The Vault of Walt: Volume 6

Other Unofficial Disney Stories Never Told

by Jim Korkis | Release Date: December 16, 2017 | Availability: Print, Kindle

Disney History at Its Best

No one knows Disney history, or tells it better, than Jim Korkis, and he's back with a new set of 20 stories from his Vault of Walt. Whether it's Disney films, Disney theme parks, or Walt himself, Jim's stories will charm and delight Disney fans of all ages.

The best-selling Vault of Walt series has brought serious, but fun, Disney history to tens of thousands of readers. Now in its fifth volume, the series features former Disney cast member and master storyteller Jim Korkis' home-spun, entertaining tales, from the early years of Walt Disney to the present.

Step inside the vault with Jim to hear about:

  • The story of Walt Disney's first studio, Laugh-O-gram
  • Dinosaurs in the Disney theme parks
  • The little-known People and Places short film series
  • Walt's connections with Charlie Chaplin, Abraham Lincoln, and Bob Clampett
  • The story of Duffy the Bear

Discover these and many other new tales of Disney history, as only Jim Korkis can tell them, in The Vault of Walt: Volume 6.

Then be sure to check out ALL the volumes in THE VAULT OF WALT!

Table of Contents



Part One: Walt Disney Stories

The Charlie Chaplin Connection

The Abraham Lincoln Connection

Roy O. Disney Remembers Walt

Walt Never Said It

The Canadian Connection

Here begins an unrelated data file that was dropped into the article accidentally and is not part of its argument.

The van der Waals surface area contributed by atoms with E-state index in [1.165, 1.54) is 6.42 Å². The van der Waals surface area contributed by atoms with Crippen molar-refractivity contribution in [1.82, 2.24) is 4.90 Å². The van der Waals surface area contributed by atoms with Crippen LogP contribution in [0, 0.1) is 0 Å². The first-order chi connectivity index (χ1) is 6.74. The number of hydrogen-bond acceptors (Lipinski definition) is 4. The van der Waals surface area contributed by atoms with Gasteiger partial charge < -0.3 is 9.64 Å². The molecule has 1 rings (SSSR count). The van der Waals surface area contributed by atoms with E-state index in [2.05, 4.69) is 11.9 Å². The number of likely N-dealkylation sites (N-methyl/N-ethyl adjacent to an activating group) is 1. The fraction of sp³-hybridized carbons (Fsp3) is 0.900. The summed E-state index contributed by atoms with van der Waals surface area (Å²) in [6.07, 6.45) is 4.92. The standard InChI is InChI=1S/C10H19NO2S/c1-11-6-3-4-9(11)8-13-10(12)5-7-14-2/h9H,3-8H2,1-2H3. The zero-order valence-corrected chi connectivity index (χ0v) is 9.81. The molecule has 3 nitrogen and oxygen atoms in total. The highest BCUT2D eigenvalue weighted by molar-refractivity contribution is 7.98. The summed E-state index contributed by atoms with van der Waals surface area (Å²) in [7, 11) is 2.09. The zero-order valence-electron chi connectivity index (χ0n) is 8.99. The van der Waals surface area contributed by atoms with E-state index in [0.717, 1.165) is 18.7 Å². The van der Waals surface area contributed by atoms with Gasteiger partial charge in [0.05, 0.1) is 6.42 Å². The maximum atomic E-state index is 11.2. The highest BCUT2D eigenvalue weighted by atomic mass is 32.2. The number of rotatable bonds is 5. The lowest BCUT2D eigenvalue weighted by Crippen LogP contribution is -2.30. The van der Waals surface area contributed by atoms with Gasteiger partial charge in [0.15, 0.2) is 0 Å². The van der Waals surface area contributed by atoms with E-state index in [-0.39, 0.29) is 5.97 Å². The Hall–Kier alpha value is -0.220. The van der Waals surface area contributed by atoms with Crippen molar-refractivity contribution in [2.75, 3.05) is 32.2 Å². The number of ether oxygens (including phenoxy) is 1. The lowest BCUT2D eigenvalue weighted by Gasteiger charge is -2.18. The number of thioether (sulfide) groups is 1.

Part Two: Disney Film Stories

Seal Island: The First True-Life Adventure

People and Places: The Forgotten Series

The Laugh-O-gram Story

The Love Bug Story

The Orange Bird Film

Part Three: Disney Park Stories

The Disney Hub

Disneyland 1957

Disneyland 1967

Theme Park Dinosaurs

Epcot Center Opening

Part Four: Other Disney Stories

The Bob Clampett Connection

The Disney Pigeons

The Snow White Lawsuit

Duffy the Bear

Remembering Roy E. Disney

I have something to get off my chest: despite having spent a disproportionate part of my life collecting and writing about all things Disney: my earliest encounter with the Mousetro’s work proved deeply traumatic for me and acutely embarrassing for my parents.

What ended as a nightmare had begun as a treat for my fourth birthday: a visit to a now-long-gone British institution, the News Theatre on London’s Waterloo Station. Open daily, from 9 a.m. to 11 p.m., the News Theatre screened a continuous program of newsreels, comedy one-reelers, and cartoons.